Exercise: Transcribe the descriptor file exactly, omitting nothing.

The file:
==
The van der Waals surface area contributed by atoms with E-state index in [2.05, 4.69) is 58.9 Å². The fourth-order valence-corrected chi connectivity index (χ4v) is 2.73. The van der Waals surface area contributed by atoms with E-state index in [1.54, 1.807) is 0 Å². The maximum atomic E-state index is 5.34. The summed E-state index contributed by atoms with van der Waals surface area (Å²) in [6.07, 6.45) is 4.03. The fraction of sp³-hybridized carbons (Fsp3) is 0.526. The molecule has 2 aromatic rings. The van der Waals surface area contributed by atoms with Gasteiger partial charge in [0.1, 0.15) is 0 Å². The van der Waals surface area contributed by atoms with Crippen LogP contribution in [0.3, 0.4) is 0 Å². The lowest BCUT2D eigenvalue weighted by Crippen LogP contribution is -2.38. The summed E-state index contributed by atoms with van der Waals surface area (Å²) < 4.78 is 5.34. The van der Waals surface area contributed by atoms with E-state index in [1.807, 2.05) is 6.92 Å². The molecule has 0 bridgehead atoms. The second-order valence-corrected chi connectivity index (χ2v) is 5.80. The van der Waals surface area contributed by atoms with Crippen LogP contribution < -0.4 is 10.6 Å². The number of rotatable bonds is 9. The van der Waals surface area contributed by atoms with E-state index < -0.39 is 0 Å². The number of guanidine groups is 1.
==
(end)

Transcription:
The van der Waals surface area contributed by atoms with E-state index in [2.05, 4.69) is 58.9 Å². The fourth-order valence-corrected chi connectivity index (χ4v) is 2.73. The van der Waals surface area contributed by atoms with E-state index in [1.54, 1.807) is 0 Å². The maximum atomic E-state index is 5.34. The summed E-state index contributed by atoms with van der Waals surface area (Å²) in [6.07, 6.45) is 4.03. The fraction of sp³-hybridized carbons (Fsp3) is 0.526. The molecule has 2 aromatic rings. The van der Waals surface area contributed by atoms with Gasteiger partial charge in [0.1, 0.15) is 0 Å². The van der Waals surface area contributed by atoms with Crippen LogP contribution in [0.3, 0.4) is 0 Å². The lowest BCUT2D eigenvalue weighted by Crippen LogP contribution is -2.38. The summed E-state index contributed by atoms with van der Waals surface area (Å²) < 4.78 is 5.34. The van der Waals surface area contributed by atoms with E-state index in [1.807, 2.05) is 6.92 Å². The molecule has 0 bridgehead atoms. The second-order valence-corrected chi connectivity index (χ2v) is 5.80. The van der Waals surface area contributed by atoms with Crippen LogP contribution < -0.4 is 10.6 Å². The number of rotatable bonds is 9. The van der Waals surface area contributed by atoms with E-state index < -0.39 is 0 Å². The number of guanidine groups is 1.